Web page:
Unscrupulous dealers and ignorant collectors will try to profit from this by cleaning a penny, sometimes with a brass cleaner. These are easily detected by close examination. There are no worn, or circulated, red toned pennies, for a start. Also, the chemicals in brass polish often give a slightly different color to a bronze or copper coin, making it look slightly more white than the original red. Cleaning a coin destroys its value, and reputable dealers will refuse to have anything to do with such coins.

Because of the enormous mint run, 1951 Lincoln wheat pennies are quite common, and the 1951 penny value is accordingly quite low. Pennies for the circulated grades in all the post-war years are readily available and quite modestly priced, and the 1951 one cent pieces are no exception.

In the circulated grades, the 1951 penny no mint mark value and the 1951 s penny value tends to be approximately the same. In both cases, nice about uncirculated examples can be found for under $.35. Since the Denver Mint, rather than the Philadelphia Mint, produced the most pennies in 1951, 1951 d penny value tends to be lower. About uncirculated specimens can be found for just over $.20

The situation is similar for uncirculated, mint state coins. Brown and red/brown coins can be found at MS-63 and MS-65 from all three mints for under $10.00

In short, collectors who are beginning, and who wish to assemble type sets or exemplars of Lincoln wheat pennies will find many good choices available at quite modest prices.

The situation changes only slightly at the very highest uncirculated level, MS-67+. Brown or red/brown exemplars become much more valuable, but still can be found for prices just above or just below $50. The very best pieces, red MS-67 coins, can go for between $300 and $600, depending upon the mint. The exception for 1951 pennies is the very highest graded red MS-67 1951 (no mint mark, so Philadelphia). Coins from Philadelphia in this year and grade are quite rare, and appear very seldom, and so command a very high price when they do come onto the market. In 2004, for example, Heritage Auctions sold a coin of this type and grade for $4,600.00. In contrast, in 2007, a 1951-S red MS-67, which is to say, a coin of the same grade and coloration, but from a different mint, realized only $690.00.

Collectors looking to acquire coins at more modest prices can easily find what they wish in lower grades. In 2016, Heritage Auctions sold a set of MS-66 red 1951 pennies from all three mints, for $65.00. As always, quality rules in coin values.

Were any proof Lincoln wheat pennies struck?

Image credit: PCGS

In 1950, the U.S. Mint resumed production of proof coins. The striking of proofs had been suspended during the war, and the Mint focused on manufacturing medals and awards using the same process as part of the war effort. In 1951, the second year of proof coin manufacture, the Philadelphia Mint struck 57,500 proof pennies. According to the Red Book, a proof set in 1951 sold for $2.10. An intact set today, according to the same source, could go for as much as $600.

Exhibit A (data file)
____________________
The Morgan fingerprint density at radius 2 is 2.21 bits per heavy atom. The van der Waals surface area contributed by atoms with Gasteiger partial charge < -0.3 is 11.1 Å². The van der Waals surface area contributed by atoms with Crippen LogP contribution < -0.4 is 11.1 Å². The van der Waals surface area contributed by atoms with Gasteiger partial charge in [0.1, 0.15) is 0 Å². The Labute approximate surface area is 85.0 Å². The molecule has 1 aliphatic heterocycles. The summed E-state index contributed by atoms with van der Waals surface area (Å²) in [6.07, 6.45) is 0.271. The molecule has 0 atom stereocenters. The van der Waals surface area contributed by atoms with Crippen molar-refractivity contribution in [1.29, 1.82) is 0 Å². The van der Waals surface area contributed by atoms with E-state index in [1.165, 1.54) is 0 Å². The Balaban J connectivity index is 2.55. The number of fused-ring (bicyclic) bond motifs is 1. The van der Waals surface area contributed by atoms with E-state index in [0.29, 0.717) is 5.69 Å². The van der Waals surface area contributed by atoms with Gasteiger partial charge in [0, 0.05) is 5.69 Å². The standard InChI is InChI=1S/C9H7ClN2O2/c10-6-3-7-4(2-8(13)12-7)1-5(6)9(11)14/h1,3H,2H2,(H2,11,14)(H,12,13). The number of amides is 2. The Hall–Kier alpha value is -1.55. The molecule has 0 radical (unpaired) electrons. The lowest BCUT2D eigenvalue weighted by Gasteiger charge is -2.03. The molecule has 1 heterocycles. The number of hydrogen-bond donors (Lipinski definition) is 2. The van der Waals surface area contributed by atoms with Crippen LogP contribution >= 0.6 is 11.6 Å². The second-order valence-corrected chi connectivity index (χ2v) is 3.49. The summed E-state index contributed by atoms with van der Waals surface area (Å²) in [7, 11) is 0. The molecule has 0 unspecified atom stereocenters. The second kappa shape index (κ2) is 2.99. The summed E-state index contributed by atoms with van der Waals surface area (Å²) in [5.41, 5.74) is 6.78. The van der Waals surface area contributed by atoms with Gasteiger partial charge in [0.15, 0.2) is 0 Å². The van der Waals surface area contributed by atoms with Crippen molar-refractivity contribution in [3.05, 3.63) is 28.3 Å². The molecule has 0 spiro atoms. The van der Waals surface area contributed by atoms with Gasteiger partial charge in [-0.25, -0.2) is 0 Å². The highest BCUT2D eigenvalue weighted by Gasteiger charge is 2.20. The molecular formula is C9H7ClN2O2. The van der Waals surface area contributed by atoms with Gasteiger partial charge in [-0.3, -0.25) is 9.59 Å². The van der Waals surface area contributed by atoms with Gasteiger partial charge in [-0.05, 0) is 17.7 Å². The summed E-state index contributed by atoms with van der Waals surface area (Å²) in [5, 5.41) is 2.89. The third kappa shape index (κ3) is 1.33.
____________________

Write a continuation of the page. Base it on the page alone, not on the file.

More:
Are there collectible errors or mis-strikes for the 1951 Lincoln wheat penny?

A number of different mistakes crept through the U.S. Mint production process, and so examples of 1951 penny error are available, if not common, and one can build an interesting collection. The Mint always seeks to maintain high quality control standards, however, with so many coins being minted in 1951, even a tiny percentage of errors could lead to a large number of circulating pieces.

Lincoln Penny Struck on Dime Planchet

Image credit: Heritage Auctions

Occasionally, a coin will be struck on a blank, or planchet, meant for another type of coin. In 1951, the Denver Mint produced at least two Lincoln pennies on silver dime planchets. Since the dime was, and is, a smaller coin than the one cent piece, the resulting coin could not contain the entire image, part around the rim would be cut off.

The first example, an MS-62 1951-D silver dime mis-strike, sold at auction for $870.00 on July 15, 2022, at Heritage Auctions. The second, also sold by Heritage Auctions, on May 6, 2022, was a slightly higher graded coin, at MS-64. It realized $3,840.00 at auction. In the second case, the phrase, “In God We Trust” was partly cut off, and the “L”: in the word “Liberty” was also cut off, owing to the difference in sizes between the penny and the dime.